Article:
Quentin Tarantino: B2B Marketing Lessons from the Oscar-Winning Director with VP of Content at, Max Bard

In his episode, we're talking about Oscar-winning Director Quentin Tarantino with Max Bard, VP of Content at Together, we’re taking lessons from Oscar-winning director Quentin Tarantino, like exploring outside of what is considered “brand safe,” incorporating intertextuality and getting nostalgic in your content.

Episode Summary

If you know Quentin Tarantino’s movies, it’s probably not a huge surprise that he’s a fan of Spaghetti Westerns.

Tarantino’s 2012 movie, Django Unchained, references Sergio Corbucci’s 1966 Spaghetti Western Django. But the tribute doesn’t stop there.

There’s a scene in Django Unchained where a man asks Django how he spells his name. Django says, “The D is silent.” The man responds, “I know.”

That man is Franco Nero, the actor who plays Django in the original 1966 movie. The two Djangos, 46 years apart, sitting side by side. This is what’s called intertextuality.

It’s referencing, quoting or alluding to other content. And it helps increase views and engagement with your content.

That’s one of the things we’re talking about today with Max Bard, VP of Content at

Together, we’re taking lessons from Oscar-winning director Quentin Tarantino, like exploring outside of what is considered “brand safe,” incorporating intertextuality and getting nostalgic in your content.

About our guest, Max Bard

Max Bard is an Executive Producer and the head of PRAY Studios, PRAY.COM’s content production arm. As the head of PRAY Studios, Max has produced over 5,500 original podcast episodes, audio books, and daily devotionals. Max has worked with Superbowl Champions like Drew Brees, Emmy Award winners like Dr Phil, and Grammy Award winners like Lecrae to create world-class content for the Christian audience.

Prior to PRAY.COM, Max was the President of VideoFort, Hollywood’s largest supplier of aerial and nature stock footage to companies like Getty Images, Adobe, and Shutterstock. VideoFort content has been used in Academy Award winning films, Cannes Lion award winning commercials, and Emmy award winning TV shows.

Max is from Los Angeles and graduated from the University of Southern California in 2014. After graduation Max pursued his dream of writing, directing, and editing film & video content in genres ranging from Drama to Advertising to Music Videos.

Key Takeaways

What B2B Companies Can Learn From Quentin Tarantino:

  • Explore outside of what is “brand safe”. Sure, you can play it safe and continue to make slow but steady growth. But the big growth happens when you take risks. Max says, “If you want to hit the home runs, you have to take the big risks. And if you don't, then you can take the easy route and you'll probably keep that steady baseline. But if you want to get that massive spike, I think you got to try something every once in a while. Take that big risk.”
  • Incorporate intertextuality. That is, use references to other popular content. You’ll get more eyes on your content because you’re piggybacking on what is already in the public consciousness. Max says, “Some people say that Quentin Tarantino copies other films.. But he is inspired by films of the past and TV shows and music and culture. Brands could do that too, and it's like an Easter egg. It's really cool if you can incorporate that into your campaigns. It could be massive, especially when it comes to memorability.”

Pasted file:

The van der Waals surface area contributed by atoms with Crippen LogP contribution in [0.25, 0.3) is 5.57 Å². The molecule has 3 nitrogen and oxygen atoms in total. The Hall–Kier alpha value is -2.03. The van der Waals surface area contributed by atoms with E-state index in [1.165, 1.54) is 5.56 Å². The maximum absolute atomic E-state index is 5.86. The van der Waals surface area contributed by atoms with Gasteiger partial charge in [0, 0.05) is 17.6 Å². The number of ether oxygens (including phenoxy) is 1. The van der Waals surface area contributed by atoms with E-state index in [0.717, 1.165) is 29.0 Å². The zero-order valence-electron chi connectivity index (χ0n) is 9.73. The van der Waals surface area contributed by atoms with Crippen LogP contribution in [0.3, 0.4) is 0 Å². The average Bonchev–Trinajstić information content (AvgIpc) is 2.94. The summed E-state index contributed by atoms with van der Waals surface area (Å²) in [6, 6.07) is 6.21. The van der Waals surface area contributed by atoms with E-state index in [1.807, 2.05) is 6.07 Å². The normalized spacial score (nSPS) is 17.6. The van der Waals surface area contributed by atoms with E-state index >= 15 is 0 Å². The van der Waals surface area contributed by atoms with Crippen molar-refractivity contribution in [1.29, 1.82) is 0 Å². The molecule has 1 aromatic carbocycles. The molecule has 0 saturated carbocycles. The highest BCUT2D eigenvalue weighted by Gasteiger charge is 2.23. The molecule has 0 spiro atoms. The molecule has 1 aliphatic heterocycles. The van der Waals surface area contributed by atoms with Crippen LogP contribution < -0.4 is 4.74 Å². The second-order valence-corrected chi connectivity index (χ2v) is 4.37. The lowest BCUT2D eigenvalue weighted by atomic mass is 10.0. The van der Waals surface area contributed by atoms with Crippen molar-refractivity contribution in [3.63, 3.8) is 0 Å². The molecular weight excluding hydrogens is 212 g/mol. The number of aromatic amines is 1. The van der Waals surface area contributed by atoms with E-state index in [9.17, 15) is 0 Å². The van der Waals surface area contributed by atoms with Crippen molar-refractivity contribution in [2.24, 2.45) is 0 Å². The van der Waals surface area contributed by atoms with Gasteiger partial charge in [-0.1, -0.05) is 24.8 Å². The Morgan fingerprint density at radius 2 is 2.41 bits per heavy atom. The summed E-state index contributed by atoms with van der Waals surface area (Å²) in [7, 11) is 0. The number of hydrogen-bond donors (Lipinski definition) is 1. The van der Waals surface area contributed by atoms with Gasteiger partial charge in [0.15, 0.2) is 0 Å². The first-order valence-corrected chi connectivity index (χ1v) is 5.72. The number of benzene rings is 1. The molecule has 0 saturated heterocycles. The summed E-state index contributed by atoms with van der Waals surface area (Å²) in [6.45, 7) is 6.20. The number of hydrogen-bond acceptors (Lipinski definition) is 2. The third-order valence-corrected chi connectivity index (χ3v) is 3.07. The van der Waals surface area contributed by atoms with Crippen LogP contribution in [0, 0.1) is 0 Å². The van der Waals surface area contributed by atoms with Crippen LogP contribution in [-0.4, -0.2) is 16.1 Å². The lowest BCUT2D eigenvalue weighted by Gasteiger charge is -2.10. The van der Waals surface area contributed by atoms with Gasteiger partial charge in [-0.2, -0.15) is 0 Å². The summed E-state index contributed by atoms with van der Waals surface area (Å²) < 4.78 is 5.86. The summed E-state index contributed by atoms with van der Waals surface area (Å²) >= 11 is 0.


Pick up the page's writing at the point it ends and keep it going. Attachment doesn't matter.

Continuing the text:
• Get nostalgic. Pull from fondly remembered content. Tugging on those heartstrings, or the content people see with rose-colored glasses, creates that positive association with your brand. Max says, “You can see this a lot in Tarantino's films.  I think a prime example is in Pulp Fiction when they enter Jack Rabbit Slims and they're walking around the restaurant and you see Marilyn Monroe in there and you see James Dean. The waitresses and the waiters are all people from the fifties.”

*”He has this distinctive style that stands out. If you're going to a [Quentin] Tarantino film, you don't have to go in saying, ‘Hey, we're going to watch this Quentin Tarantino film.’ The moment that it starts, you're going to tell just from the visuals, from the cuts, from the camera work, that it is his. He has that immediate brand identity. That's a big part of your marketing, is having that memorable piece within your brand. This highlights the importance of developing a unique brand voice that can really help you stick out amongst this crowd of hundreds of other brands,”

*”When you see these things that bring back positive memories, I think if you can do that with your branding, then whatever it is you're doing, whether it be a campaign or or a commercial spot, a Facebook ad, people will remember it better. And if they remember it better, ideally they'll purchase your product or want to work with you, or they'll have that positive brand association with you.”

Episode Highlights


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Remarkable! is created by the team at Caspian Studios, the premier B2B Podcast-as-a-Service company. Caspian creates both nonfiction and fiction series for B2B companies. If you want a fiction series check out our new offering - The Business Thriller - Hollywood style storytelling for B2B. Learn more at

In today’s episode, you heard from Ian Faison (CEO of Caspian Studios) and Meredith Gooderham (Senior Producer). Remarkable was produced this week by Meredith Gooderham, mixed by Scott Goodrich, and our theme song is “Solomon” by FALAK.

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